Selected parts of structural multiple sequence alignment of 48 members of the peroxidase–catalase superfamily. This alignment demonstrates both high conservation of the active site residues as well as some variability. a Region including residues at the distal heme side, b region of the large loop, c region including residues at the proximal heme side. Secondary structural elements taken from the 3D structure of KatG from Burkholderia pseudomallei (BpKatG, PDB code 1MWV) are depicted (h helix, e strand, t turn). Essential residues involved in catalysis are labeled as “*” and those residues that were involved in catalysis but later during the evolution mutated as “.” residues discussed in the text are labeled with arrows. Sequences with known 3D structures are in bold. Parameters for the alignment are described in the Sect. “Materials and methods”. Abbreviations of peroxidase names are taken from PeroxiBase
© Copyright Policy - OpenAccess
Related In: Results  -  Collection

Show All Figures
getmorefigures.php?uid=PMC4232752&req=5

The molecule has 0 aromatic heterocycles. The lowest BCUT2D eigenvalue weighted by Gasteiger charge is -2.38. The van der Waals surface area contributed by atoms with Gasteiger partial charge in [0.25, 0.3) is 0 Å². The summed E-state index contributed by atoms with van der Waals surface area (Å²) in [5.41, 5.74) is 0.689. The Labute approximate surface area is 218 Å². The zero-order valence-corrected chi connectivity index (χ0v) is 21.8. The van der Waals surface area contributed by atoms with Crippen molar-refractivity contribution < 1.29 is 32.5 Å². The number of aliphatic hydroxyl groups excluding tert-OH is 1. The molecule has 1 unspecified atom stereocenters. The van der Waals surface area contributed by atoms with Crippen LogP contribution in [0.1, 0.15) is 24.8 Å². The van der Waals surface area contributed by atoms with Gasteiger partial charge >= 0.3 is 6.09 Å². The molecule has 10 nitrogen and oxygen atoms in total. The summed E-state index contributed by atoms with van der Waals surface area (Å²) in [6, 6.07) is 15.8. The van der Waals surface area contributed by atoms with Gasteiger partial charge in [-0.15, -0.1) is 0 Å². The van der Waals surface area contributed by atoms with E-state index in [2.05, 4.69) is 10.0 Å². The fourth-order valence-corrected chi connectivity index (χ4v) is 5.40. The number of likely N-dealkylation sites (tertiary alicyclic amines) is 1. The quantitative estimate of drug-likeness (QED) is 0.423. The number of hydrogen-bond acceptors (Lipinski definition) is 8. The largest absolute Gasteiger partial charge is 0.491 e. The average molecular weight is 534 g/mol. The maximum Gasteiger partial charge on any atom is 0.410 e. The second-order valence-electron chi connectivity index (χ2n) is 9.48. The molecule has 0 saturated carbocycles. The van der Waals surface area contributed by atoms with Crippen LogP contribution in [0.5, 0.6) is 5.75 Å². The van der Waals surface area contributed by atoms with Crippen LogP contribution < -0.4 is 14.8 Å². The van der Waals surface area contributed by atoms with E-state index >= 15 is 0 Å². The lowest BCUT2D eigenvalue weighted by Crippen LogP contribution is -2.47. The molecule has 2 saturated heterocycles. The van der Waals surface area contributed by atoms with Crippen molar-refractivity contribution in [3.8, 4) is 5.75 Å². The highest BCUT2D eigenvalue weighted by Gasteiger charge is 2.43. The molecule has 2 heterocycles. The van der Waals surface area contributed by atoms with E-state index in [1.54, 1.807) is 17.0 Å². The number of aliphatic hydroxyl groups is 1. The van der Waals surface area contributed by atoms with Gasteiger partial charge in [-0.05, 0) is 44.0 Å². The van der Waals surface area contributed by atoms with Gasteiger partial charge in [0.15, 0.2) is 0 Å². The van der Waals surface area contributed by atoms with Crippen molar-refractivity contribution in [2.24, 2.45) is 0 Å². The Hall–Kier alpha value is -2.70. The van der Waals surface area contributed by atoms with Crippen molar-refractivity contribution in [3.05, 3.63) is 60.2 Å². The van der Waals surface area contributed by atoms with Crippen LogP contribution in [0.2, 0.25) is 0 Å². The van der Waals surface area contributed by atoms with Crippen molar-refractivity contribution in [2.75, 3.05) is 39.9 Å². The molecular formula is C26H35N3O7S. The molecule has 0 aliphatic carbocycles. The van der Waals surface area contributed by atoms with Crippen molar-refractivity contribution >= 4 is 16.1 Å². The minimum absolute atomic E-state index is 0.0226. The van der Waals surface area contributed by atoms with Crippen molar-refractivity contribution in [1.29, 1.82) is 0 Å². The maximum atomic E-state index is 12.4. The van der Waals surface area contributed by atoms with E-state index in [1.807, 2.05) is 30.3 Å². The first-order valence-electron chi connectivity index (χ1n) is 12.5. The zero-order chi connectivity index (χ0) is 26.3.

Fig5: Selected parts of structural multiple sequence alignment of 48 members of the peroxidase–catalase superfamily. This alignment demonstrates both high conservation of the active site residues as well as some variability. a Region including residues at the distal heme side, b region of the large loop, c region including residues at the proximal heme side. Secondary structural elements taken from the 3D structure of KatG from Burkholderia pseudomallei (BpKatG, PDB code 1MWV) are depicted (h helix, e strand, t turn). Essential residues involved in catalysis are labeled as “*” and those residues that were involved in catalysis but later during the evolution mutated as “.” residues discussed in the text are labeled with arrows. Sequences with known 3D structures are in bold. Parameters for the alignment are described in the Sect. “Materials and methods”. Abbreviations of peroxidase names are taken from PeroxiBase